Hackers: Back to the Future

Today’s world speeds ahead faster than anyone can keep track. No sooner does Facebook oust MySpace when Twitter swoops in to dethrone them both; paperbacks are threatened by the Kindle, and CD players are obsolete. In this swiftly changing culture, sometimes it’s nice to revisit a simpler era, when camouflage was edgy and passwords were letters—only: the world of 1995’s Hackers.

One of the most rewarding guilty pleasure movies of all time, Hackers explores the life of a handful of cooler-than-thou tech savants who find themselves framed for a virus written by a snotty over-thirty systems admin. These hackers, who look like the bridge of the starship Enterprise after an run-in with Hot Topic, have to escape the Feds, unite the hackers of the world, and break into the mainframe of an oil company from some payphones in Grand Central.

Ah, cinema verité!

As a technology time capsule, the film’s a scream. The hackers crowd into a bedroom during a party to drool over a laptop with a 28.8 modem; the main MacGuffin is a 3.5″ floppy disk. (Imagine how an entire sequel could be framed around the desperate search to find a computer that can read a 3.5″ floppy in time to discover what’s on it before evil plan launches.)

However, the film functions beautifully as a snapshot of the computer culture of 1995, when most people were fumbling their way through Windows and tearing the edges off their dot matrix printers, but some people had discovered the potential of socially networked computers. In 1995, the Internet was still a brave new world that only the elite could grasp, an alien landscape of translucent skyscrapers through which the hacker could fly, searching for the file that would set him free from the clutches of The Man.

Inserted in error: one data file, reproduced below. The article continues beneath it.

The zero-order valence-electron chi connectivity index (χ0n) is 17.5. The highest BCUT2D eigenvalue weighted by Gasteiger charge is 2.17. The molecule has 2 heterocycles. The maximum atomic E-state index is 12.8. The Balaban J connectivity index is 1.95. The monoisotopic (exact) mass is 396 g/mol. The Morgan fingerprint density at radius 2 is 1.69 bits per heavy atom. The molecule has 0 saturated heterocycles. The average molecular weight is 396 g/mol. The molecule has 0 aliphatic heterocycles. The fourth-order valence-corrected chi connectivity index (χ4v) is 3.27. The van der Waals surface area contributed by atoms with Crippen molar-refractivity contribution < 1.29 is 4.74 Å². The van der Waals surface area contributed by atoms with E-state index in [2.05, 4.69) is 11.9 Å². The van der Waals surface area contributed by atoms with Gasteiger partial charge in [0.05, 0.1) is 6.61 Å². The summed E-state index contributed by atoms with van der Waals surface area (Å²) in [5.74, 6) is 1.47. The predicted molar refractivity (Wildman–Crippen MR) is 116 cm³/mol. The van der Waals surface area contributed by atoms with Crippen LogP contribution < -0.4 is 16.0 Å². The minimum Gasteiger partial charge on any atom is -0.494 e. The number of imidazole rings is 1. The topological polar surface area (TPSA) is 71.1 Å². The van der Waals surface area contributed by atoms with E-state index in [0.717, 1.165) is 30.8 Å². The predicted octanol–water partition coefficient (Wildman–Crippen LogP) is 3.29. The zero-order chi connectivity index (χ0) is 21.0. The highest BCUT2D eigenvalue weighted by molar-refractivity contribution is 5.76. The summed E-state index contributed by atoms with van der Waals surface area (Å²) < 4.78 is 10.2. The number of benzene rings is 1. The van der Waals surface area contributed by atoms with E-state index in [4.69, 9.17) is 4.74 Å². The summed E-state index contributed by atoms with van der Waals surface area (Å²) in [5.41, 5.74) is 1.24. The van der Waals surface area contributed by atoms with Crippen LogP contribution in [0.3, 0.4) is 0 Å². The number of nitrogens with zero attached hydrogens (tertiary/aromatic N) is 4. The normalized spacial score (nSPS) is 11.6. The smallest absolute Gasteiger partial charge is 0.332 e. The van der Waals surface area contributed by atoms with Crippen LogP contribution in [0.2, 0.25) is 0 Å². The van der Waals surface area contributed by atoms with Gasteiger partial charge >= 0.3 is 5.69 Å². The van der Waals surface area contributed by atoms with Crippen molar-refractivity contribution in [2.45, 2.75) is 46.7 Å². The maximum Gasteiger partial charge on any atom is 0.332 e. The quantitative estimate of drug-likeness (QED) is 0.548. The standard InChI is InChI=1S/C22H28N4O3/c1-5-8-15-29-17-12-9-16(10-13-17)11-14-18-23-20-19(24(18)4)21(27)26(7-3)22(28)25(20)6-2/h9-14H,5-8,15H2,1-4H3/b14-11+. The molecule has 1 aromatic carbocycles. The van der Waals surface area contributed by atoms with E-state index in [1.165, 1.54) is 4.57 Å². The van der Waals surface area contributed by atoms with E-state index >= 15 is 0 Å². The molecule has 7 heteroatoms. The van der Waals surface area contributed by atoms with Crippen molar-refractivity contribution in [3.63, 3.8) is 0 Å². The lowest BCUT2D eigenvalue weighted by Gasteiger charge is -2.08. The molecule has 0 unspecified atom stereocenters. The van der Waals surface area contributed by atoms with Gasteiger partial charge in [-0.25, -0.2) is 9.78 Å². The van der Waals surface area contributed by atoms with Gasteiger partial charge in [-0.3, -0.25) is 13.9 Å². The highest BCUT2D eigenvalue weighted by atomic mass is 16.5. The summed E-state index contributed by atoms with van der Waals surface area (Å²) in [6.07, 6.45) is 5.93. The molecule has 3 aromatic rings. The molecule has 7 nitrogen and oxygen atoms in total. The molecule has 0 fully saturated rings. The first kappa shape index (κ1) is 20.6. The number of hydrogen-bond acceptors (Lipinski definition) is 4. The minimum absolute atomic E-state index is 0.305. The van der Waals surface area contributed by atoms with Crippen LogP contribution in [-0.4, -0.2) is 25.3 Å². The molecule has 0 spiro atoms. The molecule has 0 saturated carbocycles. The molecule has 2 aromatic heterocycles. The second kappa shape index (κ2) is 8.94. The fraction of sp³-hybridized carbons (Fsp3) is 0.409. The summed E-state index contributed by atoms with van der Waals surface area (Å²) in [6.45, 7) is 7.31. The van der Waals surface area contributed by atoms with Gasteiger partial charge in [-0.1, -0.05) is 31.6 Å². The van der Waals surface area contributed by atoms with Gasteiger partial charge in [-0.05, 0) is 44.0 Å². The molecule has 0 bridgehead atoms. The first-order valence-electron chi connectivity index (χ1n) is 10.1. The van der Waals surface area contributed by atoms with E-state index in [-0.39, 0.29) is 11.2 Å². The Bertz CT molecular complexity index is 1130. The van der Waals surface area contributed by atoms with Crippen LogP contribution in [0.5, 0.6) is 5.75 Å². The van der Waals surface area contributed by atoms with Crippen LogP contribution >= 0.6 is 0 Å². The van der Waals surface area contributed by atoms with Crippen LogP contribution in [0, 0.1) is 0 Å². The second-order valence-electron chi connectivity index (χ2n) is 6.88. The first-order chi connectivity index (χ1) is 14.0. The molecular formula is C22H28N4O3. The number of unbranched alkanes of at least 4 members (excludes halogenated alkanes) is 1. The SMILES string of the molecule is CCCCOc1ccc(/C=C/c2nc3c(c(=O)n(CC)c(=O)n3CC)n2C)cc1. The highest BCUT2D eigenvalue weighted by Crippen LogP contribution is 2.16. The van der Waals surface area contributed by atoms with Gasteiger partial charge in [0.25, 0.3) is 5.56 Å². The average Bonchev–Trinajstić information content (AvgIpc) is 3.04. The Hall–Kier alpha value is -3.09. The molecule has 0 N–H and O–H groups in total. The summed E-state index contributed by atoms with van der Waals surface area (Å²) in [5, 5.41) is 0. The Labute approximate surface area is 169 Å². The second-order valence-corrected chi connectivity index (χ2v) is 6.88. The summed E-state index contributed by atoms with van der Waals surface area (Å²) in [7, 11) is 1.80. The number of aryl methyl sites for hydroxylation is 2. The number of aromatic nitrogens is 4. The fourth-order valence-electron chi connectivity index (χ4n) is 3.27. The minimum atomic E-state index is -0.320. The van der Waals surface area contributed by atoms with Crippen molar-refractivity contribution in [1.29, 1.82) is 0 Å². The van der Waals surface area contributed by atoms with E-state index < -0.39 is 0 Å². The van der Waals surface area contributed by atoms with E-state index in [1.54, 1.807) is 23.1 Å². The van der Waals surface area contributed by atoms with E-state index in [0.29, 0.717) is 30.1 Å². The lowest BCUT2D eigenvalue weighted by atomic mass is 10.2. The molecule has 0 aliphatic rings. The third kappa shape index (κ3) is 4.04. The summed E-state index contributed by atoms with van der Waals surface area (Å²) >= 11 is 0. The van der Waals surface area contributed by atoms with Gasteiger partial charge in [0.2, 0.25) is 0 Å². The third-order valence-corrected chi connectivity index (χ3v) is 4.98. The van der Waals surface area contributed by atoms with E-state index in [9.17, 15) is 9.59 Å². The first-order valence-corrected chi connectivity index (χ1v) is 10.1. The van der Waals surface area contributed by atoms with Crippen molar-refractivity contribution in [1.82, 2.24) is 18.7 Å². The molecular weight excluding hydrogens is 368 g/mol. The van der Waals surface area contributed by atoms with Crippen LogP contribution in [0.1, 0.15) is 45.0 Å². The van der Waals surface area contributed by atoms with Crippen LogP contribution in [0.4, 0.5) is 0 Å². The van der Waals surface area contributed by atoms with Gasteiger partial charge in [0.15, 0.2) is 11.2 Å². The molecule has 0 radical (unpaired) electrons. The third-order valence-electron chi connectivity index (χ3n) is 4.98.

Aesthetically, the film is a checklist of Things Moviemakers Hope Young, Edgy People Liked in 1995:

– Rollerblades. (The first sign that corporate system admin Plague can’t be trusted is his arrival by skateboard, a tool of The Man.)
– TV stations that run off a single modem.
– Well-behaved rave parties.
– First-person, blurry, public video game consoles.
– Techno music. All the time.
– The Canadian mom from La Femme Nikita.
– Rollerblades.
– Jolt Cola.
– Pay phones.
– Mock turtlenecks.
– Matthew Lillard.

The film holds up remarkably well even against the many and egregious infractions against reality, largely because of the cast, which elevates the script from workmanlike to quotable. (Let the one who has never used “It’s in that place where I put that thing that time” cast the first stone.)

The archetypal plot, which pits a spunky band of outsiders against the powerful machine of the state, is nothing new; the hackers who join our heroes’ cause and overwhelm the Gibson mainframe at the film’s climax are PVC-armored Rohirrim, marshaling behind Johnny Lee Miller’s comely Frodo. On the other hand, if your archetypal trope ain’t broke, don’t fix it–and the idea of a company out to smother the spread of information is a theme that has become more, not less, timely in the last decade.